Tuesday, April 29, 2014

Apparelled in Celestial Light

In my last post I described the way the snow threatened the Magnolia blossoms. Days later, James got a job and the sun shone magnificently and I was able to plant. The Magnolia blossoms opened up after all, although plenty were singed, brown on white, like roasted marshmallows.

I try to read the trees and the skyto interpret what is writ large. This spring, after such unprecedented long and cold winter, I look at the land with suspicion. We know we are very lucky: James got a wonderful job that will allow us to stay on the land. Meanwhile, I have been reinventing myself. The temporary return to teaching (and consequent neglect of my seedlings) was an opportunity to reexamine what it is I'm supposed to be doing here. (Am I writer, teacher, homesteader?)

The homesteading project, as it has always been conceived, is dictated by what is happening right here, where the grasses and woods and gardens are. So I look around. Spring must come, but will it be what I've come to know as spring at this address? The redbud blossoms are few, the berry tree is not vibrant, the peach tree blossoms are late. In fact, all tree blossoms are disappearing more swiftly than they arrived, or, instead of heralding leaves, appearing in tandem with them. All except the Bradford pear, whose white blossoms are a comfort, but which I just learned is particularly susceptible to damage from high windsand the winds are so powerful right now that birds appear fixed in the sky when attempting to fly against them.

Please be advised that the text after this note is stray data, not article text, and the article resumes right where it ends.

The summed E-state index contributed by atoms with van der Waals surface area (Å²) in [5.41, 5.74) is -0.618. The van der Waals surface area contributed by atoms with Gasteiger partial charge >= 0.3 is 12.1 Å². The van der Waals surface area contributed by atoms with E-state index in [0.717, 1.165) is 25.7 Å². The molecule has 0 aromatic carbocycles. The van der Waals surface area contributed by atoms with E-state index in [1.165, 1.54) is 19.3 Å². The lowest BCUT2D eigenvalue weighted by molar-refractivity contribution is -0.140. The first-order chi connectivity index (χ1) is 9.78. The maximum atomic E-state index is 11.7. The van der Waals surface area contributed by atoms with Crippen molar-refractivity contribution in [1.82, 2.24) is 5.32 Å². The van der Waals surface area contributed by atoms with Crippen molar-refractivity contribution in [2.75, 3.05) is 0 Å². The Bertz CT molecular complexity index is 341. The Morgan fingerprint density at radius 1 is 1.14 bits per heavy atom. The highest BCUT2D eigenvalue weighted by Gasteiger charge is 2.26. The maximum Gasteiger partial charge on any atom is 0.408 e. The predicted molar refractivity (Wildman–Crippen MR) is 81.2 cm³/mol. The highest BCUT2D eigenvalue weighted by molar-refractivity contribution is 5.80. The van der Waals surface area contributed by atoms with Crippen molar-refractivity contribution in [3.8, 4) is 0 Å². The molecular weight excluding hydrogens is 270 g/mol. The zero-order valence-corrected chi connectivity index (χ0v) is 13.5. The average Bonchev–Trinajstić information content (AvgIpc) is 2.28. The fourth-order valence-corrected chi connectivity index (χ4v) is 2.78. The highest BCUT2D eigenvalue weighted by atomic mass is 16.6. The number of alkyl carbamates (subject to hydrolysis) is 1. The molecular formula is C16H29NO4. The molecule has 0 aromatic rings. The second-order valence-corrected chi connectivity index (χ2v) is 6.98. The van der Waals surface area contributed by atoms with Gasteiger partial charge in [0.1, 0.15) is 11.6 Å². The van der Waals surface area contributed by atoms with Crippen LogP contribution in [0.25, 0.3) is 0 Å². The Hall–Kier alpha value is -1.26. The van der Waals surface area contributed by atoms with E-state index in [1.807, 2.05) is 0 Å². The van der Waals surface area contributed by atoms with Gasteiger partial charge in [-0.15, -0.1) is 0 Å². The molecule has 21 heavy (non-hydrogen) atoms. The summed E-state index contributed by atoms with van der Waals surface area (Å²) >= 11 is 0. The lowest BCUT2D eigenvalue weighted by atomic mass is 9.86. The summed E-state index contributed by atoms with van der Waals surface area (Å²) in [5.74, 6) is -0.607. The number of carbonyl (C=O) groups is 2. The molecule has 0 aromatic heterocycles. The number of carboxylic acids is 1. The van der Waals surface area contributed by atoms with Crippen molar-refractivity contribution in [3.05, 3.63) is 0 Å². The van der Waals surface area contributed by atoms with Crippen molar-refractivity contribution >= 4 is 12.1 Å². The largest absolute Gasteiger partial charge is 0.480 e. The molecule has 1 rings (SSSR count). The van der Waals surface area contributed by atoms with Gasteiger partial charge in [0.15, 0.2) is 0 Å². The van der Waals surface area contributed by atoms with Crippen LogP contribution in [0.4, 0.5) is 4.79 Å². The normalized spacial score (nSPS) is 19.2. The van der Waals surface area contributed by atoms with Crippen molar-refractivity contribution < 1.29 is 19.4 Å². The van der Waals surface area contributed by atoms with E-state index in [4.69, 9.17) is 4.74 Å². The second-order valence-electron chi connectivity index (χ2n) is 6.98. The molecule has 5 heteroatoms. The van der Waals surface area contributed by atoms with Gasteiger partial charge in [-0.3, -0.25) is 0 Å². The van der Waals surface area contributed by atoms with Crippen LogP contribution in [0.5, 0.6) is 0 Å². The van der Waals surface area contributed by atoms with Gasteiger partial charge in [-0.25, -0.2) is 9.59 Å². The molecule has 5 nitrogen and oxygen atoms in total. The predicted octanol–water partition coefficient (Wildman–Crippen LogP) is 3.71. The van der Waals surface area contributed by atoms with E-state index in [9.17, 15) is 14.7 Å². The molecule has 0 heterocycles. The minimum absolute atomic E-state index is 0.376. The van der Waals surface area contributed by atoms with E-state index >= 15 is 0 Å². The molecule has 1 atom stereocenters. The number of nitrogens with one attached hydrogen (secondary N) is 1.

Redbud, April 2014

I stand up close to confirm that the redbud is not dead... 

Redbud, April 2011

...and remember that this is what it looked like our first spring here:

Meanwhile impermanence comes to mind. I think I am reinventing myself, but everything is already in flux. Even resting DNA quivers as its hydrogen bonds swap; all life is refashioning. This means my identity crisis has been confused: to ask who am I? is to ask the wrong question. I change so often, what's remarkable is that any sense of self remains relatively steady for the duration (birth to death). We reinvent ourselves whether we are willing or not. 

Another chicken died. I was heartbroken. This winter braced me for heartache. I was in perpetual fear. Now that the sun is shining, intermittently, and the harbingers of spring have popped up, albeit sparsely, I have to relearn to hope. 

There is splendor in watching the grass grow. Will the native grasses come up this year? Will we see any partridge pea in the native grass field, as we did the first year? That field shifts in the same way our bodies swap atoms with the world. One year, it is awash in Black-eyed Susans. Another, speckled with purple coneflower. Impermanence. That, and something about how vibrant it all seemed when it was new:

    THERE was a time when meadow, grove, and stream,
    The earth, and every common sight, 
    To me did seem 
    Apparelled in celestial light [...]

     But there's a Tree, of many, one,